With thousands of different web browsers, operating systems, and device combinations available, it’s impossible for software companies to control their users’ environments. All of these choices put the control in the hands of the user: if your web application or website is glitchy or looks bad on the browser they use, then you’ve probably lost that user as a customer.
What software development and QA teams can control is that their web application or website delivers a consistent user experience for every single customer, regardless of what browser/OS/device combination they have. While this might feel like an impossible task, there’s a solution, and it’s cross-browser testing.
Cross-browser testing involves testing a web application or website across multiple browsers to see how your application looks, functions, and performs on different browser/OS/device combinations. Cross-browser testing allows you to identify and fix any issues prior to release to ensure every customer has a positive user experience with your product.
Different browsers may have different underlying technologies. For example, software written for the web, particularly JavaScipt and CSS, may look and behave slightly differently across different browsers, operating systems, and versions of both.
Cross-browser testing is a critical piece of your web app testing strategy because it helps to build your organization’s digital confidence. Ensuring your web application or website delivers a consistent user experience across every browser, operating system and device create a level of certainty that allows software development teams to release software faster without sacrificing quality.
In addition, a sound cross-browser testing strategy can unlock new revenue opportunities: more supported browsers mean more routes to market.
Here’s an example of why cross-browser testing matters: think about a page element that is common across all different kinds of software, such as a date picker. Date pickers have certain standard features like selecting a month, year, and specific days, as well as a way to trigger the date picker to open and close.
While cross-browser testing is critical to your web testing strategy, it can be challenging and expensive to access all the different browser/OS/device combinations you need to ensure comprehensive testing. While some organizations may choose to build their own internal grid using Selenium and maintain internal machines or devices themselves, this option can be costly and time-consuming.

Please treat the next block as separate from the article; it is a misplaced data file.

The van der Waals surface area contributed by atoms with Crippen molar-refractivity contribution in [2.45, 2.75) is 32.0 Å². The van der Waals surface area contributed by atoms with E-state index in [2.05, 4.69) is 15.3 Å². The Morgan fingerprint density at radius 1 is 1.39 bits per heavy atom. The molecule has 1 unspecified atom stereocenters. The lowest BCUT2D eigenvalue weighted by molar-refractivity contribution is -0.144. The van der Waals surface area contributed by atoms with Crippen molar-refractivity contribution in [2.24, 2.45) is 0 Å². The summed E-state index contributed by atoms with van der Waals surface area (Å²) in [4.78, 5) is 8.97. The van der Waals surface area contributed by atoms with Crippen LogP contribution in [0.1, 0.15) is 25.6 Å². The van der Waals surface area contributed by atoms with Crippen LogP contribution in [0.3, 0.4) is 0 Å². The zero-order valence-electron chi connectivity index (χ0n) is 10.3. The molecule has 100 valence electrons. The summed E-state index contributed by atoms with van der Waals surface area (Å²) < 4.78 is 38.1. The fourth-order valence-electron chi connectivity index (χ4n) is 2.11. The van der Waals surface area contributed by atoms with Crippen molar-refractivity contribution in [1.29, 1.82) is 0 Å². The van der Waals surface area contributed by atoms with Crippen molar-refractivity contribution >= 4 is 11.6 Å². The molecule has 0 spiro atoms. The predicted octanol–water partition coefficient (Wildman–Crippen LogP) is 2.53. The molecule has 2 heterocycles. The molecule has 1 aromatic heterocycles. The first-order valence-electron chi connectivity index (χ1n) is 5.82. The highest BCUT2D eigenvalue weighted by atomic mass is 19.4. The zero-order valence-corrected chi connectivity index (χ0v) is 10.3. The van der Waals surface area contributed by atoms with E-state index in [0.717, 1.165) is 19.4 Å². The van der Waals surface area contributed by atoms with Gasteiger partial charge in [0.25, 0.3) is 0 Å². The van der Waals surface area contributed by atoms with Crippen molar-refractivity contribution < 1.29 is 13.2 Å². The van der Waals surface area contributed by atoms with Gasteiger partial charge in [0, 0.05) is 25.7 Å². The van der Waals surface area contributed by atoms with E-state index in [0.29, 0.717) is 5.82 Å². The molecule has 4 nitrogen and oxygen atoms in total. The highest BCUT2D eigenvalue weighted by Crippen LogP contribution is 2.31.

The alternative is to move to a cloud-based cross-browser testing solution. Cloud-based cross-browser testing platforms provide the infrastructure and tools to support cross-browser testing across all browser/OS/device combinations.
One of the major benefits of cloud-based cross-browser testing is that it enables parallel testing. Running automated tests across multiple browsers at the same time increases the speed and efficiency of your testing process, reducing overall testing time and costs.
Another benefit of cloud-based cross-browser testing is that it allows for visual testing, which is another way to speed up your testing process.
Getting started with cross-browser testing requires thoughtful planning to ensure a smooth and effective rollout. The first step is to choose the cloud-based cross-browser testing platform that best meets your organization’s unique needs and requirements. The right tool can help your software development team scale testing coverage without compromising speed or quality.
Next, you need to build a comprehensive strategy for how cross-browser testing will be incorporated into your software development and QA processes. Your cross-browser testing strategy should incorporate the browsers and platforms your customers are using, as well as what types of tests you’ll run (automated vs. manual, visual testing, parallel testing, etc.).
It’s also important to plan for when your cross-browser tests will run—the earlier you can incorporate cross-browser testing in your testing process, the better you can prevent delays in the development process because of late-stage bugs.